Academic journal article Environmental Law

Separate but Equal: Double Jeopardy and Environmental Enforcement Actions

Academic journal article Environmental Law

Separate but Equal: Double Jeopardy and Environmental Enforcement Actions

Article excerpt

I. INTRODUCTION

Criminal enforcement of environmental laws has skyrocketed in the past several years, and those involved in the field of environmental enforcement believe this trend will continue because criminal sanctions represent the "most compelling tool" in environmental enforcement.(1) While the states occupy the first line in environmental enforcement,(2) over the past several years federal environmental enforcement actions, and in particular federal criminal enforcement actions, have steadily increased.(3) Given the complexity of environmental law and the overlapping authority of the federal and state governments in environmental enforcement, issues have arisen over the respective roles of federal and state environmental enforcement agencies. One issue touches upon a cornerstone of American criminal jurisprudence--the double jeopardy prohibition of the Fifth Amendment. Does a federal enforcement action following or concurrent with a state enforcement action for the same violation (or a state enforcement action following a federal action) transgress the Fifth Amendment's prohibition of double jeopardy?

This Comment argues that in the context of criminal environmental enforcement, the answer is yes. Part II begins with an overview of the permit programs under two of the major federal pollution prevention and control statutes, the Clean Air Act (CAA) and Clean Water Act (CWA). As a result of states' delegated authority under the CAA and CWA to administer and enforce their own state permit programs, a system of cooperative federalism has resulted. Part II also presents two hypotheticals which illustrate how subsequent enforcement actions can be brought against permit holders under the CAA permit program or the National Pollutant Discharge Elimination System (NPDES) program of the CWA. Part III summarizes the law of double jeopardy and the dual sovereignty exception. Part IV analyzes the double jeopardy implications of subsequent environmental enforcement actions and discusses the inapplicability of the dual sovereignty exception given that state and federal environmental authorities derive their prosecutorial power from the same source--state regulations and state-issued permits. Using the presented hypotheticals, the Comment contends that in the environmental context, the cooperative federalism system of enforcement violates the double jeopardy prohibition and falls outside of the dual sovereignty exception. Part V concludes with a proposed solution of a separate interests approach to the problem of concurrent enforcement authority in environmental law.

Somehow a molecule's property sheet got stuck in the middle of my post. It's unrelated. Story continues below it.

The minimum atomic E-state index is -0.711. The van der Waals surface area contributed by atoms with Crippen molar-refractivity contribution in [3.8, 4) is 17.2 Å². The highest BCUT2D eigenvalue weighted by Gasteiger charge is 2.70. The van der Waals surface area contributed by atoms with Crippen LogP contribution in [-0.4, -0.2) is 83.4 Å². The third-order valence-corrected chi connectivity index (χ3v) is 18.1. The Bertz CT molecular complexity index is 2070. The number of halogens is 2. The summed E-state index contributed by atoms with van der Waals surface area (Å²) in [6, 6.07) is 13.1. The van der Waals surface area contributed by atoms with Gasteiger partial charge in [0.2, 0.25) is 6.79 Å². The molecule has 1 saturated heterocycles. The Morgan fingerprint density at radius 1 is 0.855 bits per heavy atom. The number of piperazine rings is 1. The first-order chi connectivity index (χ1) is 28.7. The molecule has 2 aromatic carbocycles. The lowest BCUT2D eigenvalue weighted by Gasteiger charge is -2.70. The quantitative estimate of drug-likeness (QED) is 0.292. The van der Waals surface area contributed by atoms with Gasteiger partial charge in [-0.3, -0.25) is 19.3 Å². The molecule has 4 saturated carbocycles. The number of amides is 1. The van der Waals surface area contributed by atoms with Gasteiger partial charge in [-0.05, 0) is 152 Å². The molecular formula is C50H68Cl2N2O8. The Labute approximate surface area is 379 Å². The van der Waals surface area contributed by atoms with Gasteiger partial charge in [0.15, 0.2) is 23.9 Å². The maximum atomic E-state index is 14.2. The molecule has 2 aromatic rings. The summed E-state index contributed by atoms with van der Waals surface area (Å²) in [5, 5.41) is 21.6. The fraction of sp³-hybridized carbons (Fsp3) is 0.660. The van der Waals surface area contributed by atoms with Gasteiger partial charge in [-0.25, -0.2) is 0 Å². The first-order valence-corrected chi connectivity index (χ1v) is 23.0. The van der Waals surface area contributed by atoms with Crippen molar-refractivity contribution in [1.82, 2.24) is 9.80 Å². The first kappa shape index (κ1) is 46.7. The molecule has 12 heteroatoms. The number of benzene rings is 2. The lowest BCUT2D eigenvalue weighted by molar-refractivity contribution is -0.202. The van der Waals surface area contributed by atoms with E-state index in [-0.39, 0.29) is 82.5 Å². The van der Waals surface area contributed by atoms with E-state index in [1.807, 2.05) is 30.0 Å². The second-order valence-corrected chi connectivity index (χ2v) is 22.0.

II. ENVIRONMENTAL ENFORCEMENT UNDER THE FEDERAL POLLUTION STATUTES

A. Delegated Programs Under the CWA and CAA

Prior to the 1970s and the enactment of major federal pollution prevention and control acts such as the Clean Water Act and the Clean Air Act, environmental enforcement was primarily the province of states and localities.(4) Prior to the middle of the twentieth century, environmental law was itself primarily based on the common law rather than on statutory or regulatory schemes.(5) During the 1960s and 1970s, environmental law was federalized through the promulgation of national effluent limitations and air quality standards enacted under new federal environmental laws aimed at pollution prevention and control on a national level.(6)

Although both the CWA and CAA place pollution prevention and control in the federal forum, both Acts contain provisions which retain and rely upon the states' involvement in environmental protection and enforcement efforts. The Acts provide the states with the option of implementing, administering, and enforcing their own pollution control programs. For example, under the CWA, a state may take over the National Pollutant Discharge Elimination System (NPDES) permit program from the Environmental Protection Agency (EPA) upon showing adequate authority to issue and enforce permits meeting all the applicable CWA requirements. …

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